He has planned for a while to set up a lab on his 30 acres of land in Mendocino County, where he's building a house. But there's just too much other work, too many ideas racing through his head.
"It's been a project forever," he says of the property he bought in 1975. So far he's managed to build some ponds and stock them with fish. He also installed his own windmill invention, that drags a piece of metal across a pipe, making an unpleasant noise that keeps gophers and moles from digging in the ground.
ut Mullis always had an itch for science, even as a young boy growing up with three brothers in Columbia, S.C. At an early age he started playing with electricity. "I shut down power in the house quite often," he says.
Says his mother, Bernice Frederick, "He was a very active little boy. He was mixing things all the time. When he was 3, he beat up eggs into a paint and painted the house yellow. Frequently I found jars of bugs and worms that he had collected. I thought he was wild. He was into everything. I realize now that his brain was overactive."
His first serious invention was a fuel for toy rockets developed when he was 17. It was made by heating potassium nitrate and sugar. "We had some mishaps, but no one got hurt," Mullis says. "One time about a pound of fuel went off at once. It made a huge flame, scared the hell out of my mother, and filled the neighborhood with smoke. Fortunately, it smelled sweet."
Mullis used his fuel and a four-foot rocket to send a frog a mile and a half into space. Incidentally, the frog was recovered alive.
In high school, Mullis was vice president of the student council, a National Merit Scholar, president of the Forensic Club, a member of the German Club, and a writer of published poetry and essays. But he always knew his career would be in science. "I never really thought of any other possibilities," he says.
After earning his Tech degree, Mullis received a doctorate in biochemistry from the University of California, Berkeley, where he studied from 1966 to 1972.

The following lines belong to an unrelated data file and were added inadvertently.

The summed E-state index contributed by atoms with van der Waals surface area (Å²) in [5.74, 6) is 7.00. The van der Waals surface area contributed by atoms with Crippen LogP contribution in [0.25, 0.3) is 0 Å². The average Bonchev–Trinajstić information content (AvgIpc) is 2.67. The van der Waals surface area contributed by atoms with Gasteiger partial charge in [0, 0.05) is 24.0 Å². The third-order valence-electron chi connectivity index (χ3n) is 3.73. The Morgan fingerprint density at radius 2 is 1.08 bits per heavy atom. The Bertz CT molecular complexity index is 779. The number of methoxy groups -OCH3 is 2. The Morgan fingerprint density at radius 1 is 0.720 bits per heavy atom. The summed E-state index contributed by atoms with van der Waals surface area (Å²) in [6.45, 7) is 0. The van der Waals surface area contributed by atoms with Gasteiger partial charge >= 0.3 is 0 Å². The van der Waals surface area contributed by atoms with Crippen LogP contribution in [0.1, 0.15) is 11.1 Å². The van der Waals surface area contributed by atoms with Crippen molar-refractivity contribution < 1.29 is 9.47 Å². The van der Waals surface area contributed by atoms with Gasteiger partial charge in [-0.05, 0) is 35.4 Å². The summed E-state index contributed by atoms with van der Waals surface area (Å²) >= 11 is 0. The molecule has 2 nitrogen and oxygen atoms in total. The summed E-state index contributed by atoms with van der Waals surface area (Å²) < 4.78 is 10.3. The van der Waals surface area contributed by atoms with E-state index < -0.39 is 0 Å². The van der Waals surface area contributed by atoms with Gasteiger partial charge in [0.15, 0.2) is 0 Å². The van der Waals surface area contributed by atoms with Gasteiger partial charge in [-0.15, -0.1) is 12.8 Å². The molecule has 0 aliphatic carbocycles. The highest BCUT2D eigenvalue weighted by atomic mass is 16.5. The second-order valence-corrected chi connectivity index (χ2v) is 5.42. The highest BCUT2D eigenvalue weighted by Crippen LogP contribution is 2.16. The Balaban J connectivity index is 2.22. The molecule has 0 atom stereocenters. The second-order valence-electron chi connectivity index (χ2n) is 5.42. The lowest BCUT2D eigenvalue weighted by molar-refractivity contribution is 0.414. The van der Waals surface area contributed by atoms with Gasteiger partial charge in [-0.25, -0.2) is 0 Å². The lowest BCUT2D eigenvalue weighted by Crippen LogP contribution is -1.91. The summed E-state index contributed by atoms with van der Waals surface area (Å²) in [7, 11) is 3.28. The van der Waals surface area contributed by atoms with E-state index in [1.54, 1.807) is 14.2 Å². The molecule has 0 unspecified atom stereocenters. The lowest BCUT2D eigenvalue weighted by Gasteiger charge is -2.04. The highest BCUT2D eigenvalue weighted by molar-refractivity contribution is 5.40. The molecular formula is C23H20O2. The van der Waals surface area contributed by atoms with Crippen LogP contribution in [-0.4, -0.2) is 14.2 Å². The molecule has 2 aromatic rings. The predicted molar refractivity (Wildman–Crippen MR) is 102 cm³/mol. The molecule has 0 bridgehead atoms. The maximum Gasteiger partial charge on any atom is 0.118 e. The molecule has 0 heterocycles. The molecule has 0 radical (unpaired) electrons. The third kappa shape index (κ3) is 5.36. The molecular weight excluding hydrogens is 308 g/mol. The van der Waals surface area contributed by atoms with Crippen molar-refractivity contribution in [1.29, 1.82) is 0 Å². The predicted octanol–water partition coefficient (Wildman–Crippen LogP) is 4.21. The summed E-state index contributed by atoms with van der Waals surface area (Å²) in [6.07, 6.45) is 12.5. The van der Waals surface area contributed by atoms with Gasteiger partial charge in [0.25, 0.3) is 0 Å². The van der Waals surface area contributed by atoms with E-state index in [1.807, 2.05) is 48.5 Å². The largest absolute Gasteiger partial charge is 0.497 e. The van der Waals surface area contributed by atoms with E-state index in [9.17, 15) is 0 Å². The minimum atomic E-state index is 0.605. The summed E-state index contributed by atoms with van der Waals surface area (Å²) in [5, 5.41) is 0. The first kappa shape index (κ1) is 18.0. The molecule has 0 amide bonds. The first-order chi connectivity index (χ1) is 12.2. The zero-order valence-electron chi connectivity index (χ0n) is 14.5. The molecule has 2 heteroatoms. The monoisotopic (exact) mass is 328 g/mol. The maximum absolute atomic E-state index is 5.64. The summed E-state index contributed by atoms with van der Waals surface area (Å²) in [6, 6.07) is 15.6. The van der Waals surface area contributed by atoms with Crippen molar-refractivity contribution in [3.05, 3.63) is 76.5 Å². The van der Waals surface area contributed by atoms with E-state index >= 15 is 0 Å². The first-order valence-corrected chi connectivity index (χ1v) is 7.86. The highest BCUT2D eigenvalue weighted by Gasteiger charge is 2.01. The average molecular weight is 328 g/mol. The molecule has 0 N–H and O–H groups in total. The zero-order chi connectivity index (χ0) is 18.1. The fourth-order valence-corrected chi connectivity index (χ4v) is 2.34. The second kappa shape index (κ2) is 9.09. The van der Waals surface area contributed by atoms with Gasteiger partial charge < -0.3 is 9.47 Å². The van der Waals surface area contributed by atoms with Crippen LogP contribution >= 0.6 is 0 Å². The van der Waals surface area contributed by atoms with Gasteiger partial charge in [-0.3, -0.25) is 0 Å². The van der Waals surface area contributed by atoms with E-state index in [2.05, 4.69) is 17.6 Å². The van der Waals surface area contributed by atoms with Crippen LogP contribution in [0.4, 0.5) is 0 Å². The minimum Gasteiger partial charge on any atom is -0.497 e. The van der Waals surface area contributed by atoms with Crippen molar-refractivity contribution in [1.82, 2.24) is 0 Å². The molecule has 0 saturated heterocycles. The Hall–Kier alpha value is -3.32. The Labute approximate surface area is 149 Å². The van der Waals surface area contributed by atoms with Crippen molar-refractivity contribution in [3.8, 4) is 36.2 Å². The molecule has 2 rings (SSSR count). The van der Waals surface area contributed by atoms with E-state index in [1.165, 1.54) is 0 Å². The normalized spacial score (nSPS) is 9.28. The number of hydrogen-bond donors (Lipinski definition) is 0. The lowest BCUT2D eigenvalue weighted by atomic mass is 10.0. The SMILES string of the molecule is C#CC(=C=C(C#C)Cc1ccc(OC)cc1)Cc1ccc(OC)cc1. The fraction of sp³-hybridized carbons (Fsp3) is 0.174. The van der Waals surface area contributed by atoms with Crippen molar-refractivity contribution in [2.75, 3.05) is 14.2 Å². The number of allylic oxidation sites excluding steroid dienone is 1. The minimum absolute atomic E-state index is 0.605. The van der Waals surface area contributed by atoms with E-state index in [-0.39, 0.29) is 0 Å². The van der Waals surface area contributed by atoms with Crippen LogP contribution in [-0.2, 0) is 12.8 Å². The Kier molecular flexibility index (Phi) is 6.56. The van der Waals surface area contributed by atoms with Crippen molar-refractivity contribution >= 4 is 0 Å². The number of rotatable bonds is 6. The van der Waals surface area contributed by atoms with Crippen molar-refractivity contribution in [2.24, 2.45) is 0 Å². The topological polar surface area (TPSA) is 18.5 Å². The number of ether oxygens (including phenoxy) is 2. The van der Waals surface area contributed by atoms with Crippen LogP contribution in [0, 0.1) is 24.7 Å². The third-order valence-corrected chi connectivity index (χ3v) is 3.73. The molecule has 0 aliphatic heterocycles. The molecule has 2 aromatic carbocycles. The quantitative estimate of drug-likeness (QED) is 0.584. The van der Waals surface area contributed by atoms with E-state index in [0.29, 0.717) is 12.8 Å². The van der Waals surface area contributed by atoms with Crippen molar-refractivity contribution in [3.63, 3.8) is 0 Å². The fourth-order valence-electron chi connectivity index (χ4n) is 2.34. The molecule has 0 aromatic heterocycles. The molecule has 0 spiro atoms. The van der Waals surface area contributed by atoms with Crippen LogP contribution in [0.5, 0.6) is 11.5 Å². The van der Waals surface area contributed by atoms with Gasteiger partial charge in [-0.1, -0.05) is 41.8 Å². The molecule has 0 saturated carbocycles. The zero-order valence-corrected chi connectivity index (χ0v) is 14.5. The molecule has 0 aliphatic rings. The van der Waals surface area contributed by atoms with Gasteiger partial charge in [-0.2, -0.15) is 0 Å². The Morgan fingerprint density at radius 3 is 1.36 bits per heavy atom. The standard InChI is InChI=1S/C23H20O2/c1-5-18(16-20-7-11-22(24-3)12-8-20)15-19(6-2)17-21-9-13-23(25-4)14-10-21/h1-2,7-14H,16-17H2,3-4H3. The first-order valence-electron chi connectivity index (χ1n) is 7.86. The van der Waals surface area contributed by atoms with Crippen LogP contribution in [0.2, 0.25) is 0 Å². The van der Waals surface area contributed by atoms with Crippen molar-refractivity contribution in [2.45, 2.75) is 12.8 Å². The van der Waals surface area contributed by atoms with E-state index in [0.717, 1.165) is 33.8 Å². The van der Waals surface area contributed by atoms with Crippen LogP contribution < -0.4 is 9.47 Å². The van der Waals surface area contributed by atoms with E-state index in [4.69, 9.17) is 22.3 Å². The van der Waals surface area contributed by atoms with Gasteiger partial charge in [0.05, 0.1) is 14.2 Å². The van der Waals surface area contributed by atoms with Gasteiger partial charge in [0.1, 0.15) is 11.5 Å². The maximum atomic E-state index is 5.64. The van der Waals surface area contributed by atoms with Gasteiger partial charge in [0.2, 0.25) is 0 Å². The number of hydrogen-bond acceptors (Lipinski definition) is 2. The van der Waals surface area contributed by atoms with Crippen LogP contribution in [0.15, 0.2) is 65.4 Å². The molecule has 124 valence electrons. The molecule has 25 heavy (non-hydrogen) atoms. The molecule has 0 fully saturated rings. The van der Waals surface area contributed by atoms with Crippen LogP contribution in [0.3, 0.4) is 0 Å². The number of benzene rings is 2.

In 1968, Nature published one of Mullis's papers, "The Cosmological Significance of Time Reversal," in which he suggested that exactly half the universe is hidden inside black holes that consist of antimatter running backward in time.
After spending several years doing post-doctorate work, Mullis joined Cetus, where he developed PCR. From 1986 to 1988 he was director of molecular biology at Xytronyx Inc. in San Diego, where he developed an ultraviolet sensitive plastic that changes color in response to sunlight. He started working as a consultant in 1987.
His continued success as a consultant seems guaranteed, as new uses for PCR multiply.
For one company, Specialty Laboratories, Santa Monica, Calif., he's developing a method to rapidly remove DNA from blood in order to screen the blood for various viruses.
PCR is an excellent way to find out which viruses are present in organs destined for transplant, Mullis says, though researchers are still trying to find out at which levels the viruses are dangerous. Inoculation may help transplant patients avoid problems in the future.
In addition, the technique could help in the development of DNA for use as a drug, Mullis says. "You could try to wipe out specific organisms by targeting their genes, by inhibiting biological processes by hitting them with DNA."